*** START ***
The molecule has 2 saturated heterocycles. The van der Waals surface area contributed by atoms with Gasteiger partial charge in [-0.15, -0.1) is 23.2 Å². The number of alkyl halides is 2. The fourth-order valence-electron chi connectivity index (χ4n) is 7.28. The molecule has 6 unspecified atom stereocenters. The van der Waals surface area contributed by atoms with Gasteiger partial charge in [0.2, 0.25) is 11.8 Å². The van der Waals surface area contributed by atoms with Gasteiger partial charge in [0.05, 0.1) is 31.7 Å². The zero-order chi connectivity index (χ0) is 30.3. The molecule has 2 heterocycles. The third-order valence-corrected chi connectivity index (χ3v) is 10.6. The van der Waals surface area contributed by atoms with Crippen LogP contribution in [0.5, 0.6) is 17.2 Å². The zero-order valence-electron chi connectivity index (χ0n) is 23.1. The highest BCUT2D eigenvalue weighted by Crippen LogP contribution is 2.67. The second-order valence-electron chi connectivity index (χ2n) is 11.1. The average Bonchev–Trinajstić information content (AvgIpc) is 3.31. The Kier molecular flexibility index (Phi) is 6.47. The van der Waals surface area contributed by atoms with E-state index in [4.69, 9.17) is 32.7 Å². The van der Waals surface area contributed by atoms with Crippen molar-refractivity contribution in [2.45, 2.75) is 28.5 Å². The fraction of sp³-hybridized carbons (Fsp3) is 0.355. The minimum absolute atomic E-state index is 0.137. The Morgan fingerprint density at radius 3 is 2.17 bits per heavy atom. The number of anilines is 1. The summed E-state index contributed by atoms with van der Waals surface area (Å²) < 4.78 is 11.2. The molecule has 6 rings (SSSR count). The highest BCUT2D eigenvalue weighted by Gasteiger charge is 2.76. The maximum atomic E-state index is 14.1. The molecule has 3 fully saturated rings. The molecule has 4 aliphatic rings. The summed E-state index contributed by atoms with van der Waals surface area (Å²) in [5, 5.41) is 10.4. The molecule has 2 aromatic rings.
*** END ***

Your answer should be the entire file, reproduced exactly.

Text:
The molecule has 2 saturated heterocycles. The van der Waals surface area contributed by atoms with Gasteiger partial charge in [-0.15, -0.1) is 23.2 Å². The number of alkyl halides is 2. The fourth-order valence-electron chi connectivity index (χ4n) is 7.28. The molecule has 6 unspecified atom stereocenters. The van der Waals surface area contributed by atoms with Gasteiger partial charge in [0.2, 0.25) is 11.8 Å². The van der Waals surface area contributed by atoms with Gasteiger partial charge in [0.05, 0.1) is 31.7 Å². The zero-order chi connectivity index (χ0) is 30.3. The molecule has 2 heterocycles. The third-order valence-corrected chi connectivity index (χ3v) is 10.6. The van der Waals surface area contributed by atoms with Crippen LogP contribution in [0.5, 0.6) is 17.2 Å². The zero-order valence-electron chi connectivity index (χ0n) is 23.1. The highest BCUT2D eigenvalue weighted by Crippen LogP contribution is 2.67. The second-order valence-electron chi connectivity index (χ2n) is 11.1. The average Bonchev–Trinajstić information content (AvgIpc) is 3.31. The Kier molecular flexibility index (Phi) is 6.47. The van der Waals surface area contributed by atoms with E-state index in [4.69, 9.17) is 32.7 Å². The van der Waals surface area contributed by atoms with Crippen molar-refractivity contribution in [2.45, 2.75) is 28.5 Å². The fraction of sp³-hybridized carbons (Fsp3) is 0.355. The minimum absolute atomic E-state index is 0.137. The Morgan fingerprint density at radius 3 is 2.17 bits per heavy atom. The number of anilines is 1. The summed E-state index contributed by atoms with van der Waals surface area (Å²) < 4.78 is 11.2. The molecule has 6 rings (SSSR count). The highest BCUT2D eigenvalue weighted by Gasteiger charge is 2.76. The maximum atomic E-state index is 14.1. The molecule has 3 fully saturated rings. The molecule has 4 aliphatic rings. The summed E-state index contributed by atoms with van der Waals surface area (Å²) in [5, 5.41) is 10.4. The molecule has 2 aromatic rings.